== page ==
How Do I Know If My COVID Vaccine Side Effects Aren’t Actually COVID?

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If you’re one of the 10 percent of Americans who have received the COVID vaccine, you may be concerned with side effects you’ve experienced like fatigue and chills. How do you know if what you’re feeling isn’t actually COVID?

Shanthi Kappagoda, MD, an infectious-disease physician at Stanford Health Care, explained to POPSUGAR that a small percentage of people experience vaccine side effects such as injection-site reactions (redness or tenderness), fatigue, headaches, and chills, and a smaller number of people will have joint pain, fever, or swollen lymph nodes. These side effects usually last between two and four days.

“These symptoms can overlap with those of COVID-19,” Dr. Kappagoda said. In general, she said, if you get the vaccine and then develop these symptoms one to three days after the vaccine, but you’ve been social distancing and mask wearing, most likely these are just side effects of the vaccine. However, she said, if you’re concerned that you’ve recently been exposed to someone with COVID, or if your symptoms are not improving within two to four days, she would err on the side of caution and get a COVID test. It’s better to be safe and know, so if you are infected, you can quarantine and not pass it on to others.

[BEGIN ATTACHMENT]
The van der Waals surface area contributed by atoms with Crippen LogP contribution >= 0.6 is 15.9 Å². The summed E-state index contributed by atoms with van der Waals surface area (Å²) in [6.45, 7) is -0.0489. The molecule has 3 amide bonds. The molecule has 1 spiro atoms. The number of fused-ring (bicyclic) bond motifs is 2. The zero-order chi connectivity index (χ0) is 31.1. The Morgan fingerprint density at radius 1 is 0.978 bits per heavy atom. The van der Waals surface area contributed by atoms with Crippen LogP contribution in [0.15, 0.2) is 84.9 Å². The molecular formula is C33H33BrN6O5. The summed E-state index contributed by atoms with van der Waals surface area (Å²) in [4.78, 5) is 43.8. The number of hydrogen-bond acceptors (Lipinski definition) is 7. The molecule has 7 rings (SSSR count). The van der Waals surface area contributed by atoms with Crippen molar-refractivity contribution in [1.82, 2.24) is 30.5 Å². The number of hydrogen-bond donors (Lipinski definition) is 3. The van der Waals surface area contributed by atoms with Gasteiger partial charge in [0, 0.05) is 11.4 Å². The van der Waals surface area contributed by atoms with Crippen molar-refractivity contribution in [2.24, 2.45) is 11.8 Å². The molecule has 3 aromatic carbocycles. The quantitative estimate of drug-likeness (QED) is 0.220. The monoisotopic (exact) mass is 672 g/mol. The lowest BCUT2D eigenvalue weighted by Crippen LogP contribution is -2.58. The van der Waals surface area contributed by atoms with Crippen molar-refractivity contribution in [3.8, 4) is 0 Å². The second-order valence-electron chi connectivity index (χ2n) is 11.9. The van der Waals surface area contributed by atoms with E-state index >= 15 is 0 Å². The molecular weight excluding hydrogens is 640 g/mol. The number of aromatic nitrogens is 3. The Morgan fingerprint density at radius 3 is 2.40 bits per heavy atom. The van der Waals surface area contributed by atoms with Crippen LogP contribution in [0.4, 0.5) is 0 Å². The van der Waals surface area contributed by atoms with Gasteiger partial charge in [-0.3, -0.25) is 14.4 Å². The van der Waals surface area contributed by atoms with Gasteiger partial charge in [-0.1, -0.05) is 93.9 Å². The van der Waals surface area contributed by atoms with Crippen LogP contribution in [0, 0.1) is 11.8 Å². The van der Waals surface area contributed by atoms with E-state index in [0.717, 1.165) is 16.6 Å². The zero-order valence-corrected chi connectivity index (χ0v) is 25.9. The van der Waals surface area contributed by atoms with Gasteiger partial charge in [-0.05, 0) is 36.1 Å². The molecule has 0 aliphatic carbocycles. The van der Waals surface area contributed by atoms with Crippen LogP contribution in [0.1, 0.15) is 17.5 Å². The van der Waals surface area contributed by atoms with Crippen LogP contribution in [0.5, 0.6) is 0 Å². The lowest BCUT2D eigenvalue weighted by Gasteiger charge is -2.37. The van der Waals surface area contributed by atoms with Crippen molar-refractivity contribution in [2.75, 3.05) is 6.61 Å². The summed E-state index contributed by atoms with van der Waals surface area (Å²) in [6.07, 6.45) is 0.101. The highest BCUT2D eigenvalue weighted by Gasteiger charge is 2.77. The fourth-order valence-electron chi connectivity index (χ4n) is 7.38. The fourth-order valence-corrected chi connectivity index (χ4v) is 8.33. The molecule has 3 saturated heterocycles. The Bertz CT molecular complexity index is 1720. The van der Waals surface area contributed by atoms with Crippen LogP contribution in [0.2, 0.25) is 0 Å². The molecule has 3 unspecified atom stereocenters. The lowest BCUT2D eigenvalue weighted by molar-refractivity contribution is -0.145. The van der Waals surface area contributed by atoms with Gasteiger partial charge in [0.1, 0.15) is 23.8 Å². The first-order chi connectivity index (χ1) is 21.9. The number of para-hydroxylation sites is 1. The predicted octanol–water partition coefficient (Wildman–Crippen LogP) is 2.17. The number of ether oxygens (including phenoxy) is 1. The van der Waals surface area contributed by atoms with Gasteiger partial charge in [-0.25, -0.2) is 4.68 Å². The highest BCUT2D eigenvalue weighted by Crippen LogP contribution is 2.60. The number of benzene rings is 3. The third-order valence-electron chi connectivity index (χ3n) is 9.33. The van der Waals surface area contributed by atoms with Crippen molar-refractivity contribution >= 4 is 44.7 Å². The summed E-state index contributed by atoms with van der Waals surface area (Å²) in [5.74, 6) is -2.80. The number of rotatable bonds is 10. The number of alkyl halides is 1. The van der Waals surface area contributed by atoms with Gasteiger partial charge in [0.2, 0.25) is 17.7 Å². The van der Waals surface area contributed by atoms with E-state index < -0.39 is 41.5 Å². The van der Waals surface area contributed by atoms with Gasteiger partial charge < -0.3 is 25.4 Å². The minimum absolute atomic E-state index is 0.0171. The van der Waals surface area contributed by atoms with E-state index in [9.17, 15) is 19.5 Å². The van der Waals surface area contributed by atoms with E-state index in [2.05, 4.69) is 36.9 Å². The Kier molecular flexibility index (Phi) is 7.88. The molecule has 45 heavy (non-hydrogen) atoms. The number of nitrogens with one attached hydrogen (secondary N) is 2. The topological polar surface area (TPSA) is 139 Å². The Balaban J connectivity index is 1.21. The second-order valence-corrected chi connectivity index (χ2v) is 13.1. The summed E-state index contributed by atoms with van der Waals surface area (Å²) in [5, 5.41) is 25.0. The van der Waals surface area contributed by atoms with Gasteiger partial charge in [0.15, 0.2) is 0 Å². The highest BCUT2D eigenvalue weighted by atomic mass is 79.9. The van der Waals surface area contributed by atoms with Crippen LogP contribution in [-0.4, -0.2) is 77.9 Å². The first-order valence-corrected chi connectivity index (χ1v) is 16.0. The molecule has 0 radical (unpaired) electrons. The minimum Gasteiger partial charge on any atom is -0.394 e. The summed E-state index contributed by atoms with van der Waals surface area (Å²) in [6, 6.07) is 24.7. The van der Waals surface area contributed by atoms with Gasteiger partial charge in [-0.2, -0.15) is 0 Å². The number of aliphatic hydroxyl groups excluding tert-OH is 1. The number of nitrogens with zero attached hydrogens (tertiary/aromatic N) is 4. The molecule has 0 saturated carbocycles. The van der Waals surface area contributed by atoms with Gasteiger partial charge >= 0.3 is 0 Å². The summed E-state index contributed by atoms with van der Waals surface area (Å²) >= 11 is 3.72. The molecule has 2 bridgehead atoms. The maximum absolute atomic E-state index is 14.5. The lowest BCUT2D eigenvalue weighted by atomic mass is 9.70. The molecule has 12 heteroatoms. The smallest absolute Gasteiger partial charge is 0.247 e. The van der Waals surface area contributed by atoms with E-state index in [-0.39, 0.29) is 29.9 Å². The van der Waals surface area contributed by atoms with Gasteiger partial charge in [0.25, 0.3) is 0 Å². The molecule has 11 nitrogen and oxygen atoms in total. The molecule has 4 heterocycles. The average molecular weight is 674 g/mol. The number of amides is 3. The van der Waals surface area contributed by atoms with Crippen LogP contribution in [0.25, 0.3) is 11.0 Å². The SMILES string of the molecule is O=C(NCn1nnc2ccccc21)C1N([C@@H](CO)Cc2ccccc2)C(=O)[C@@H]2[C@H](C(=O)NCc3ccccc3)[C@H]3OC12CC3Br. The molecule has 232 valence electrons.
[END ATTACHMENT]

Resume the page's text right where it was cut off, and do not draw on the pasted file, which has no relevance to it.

It is possible to contract COVID after the first or second dose of the vaccine; the vaccine is most effective after both shots, usually administered weeks apart. Even after both shots, it takes a few weeks for your body to develop immunity against infection. If you get COVID after the first shot, Dr. Kappagoda said, the CDC recommends going ahead with the second shot. But she added that you should check with your doctor first in case these recommendations change.

POPSUGAR aims to give you the most accurate and up-to-date information about the coronavirus, but details and recommendations about this pandemic may have changed since publication. For the latest information on COVID-19, please check out resources from the WHO, CDC, and local public health departments.

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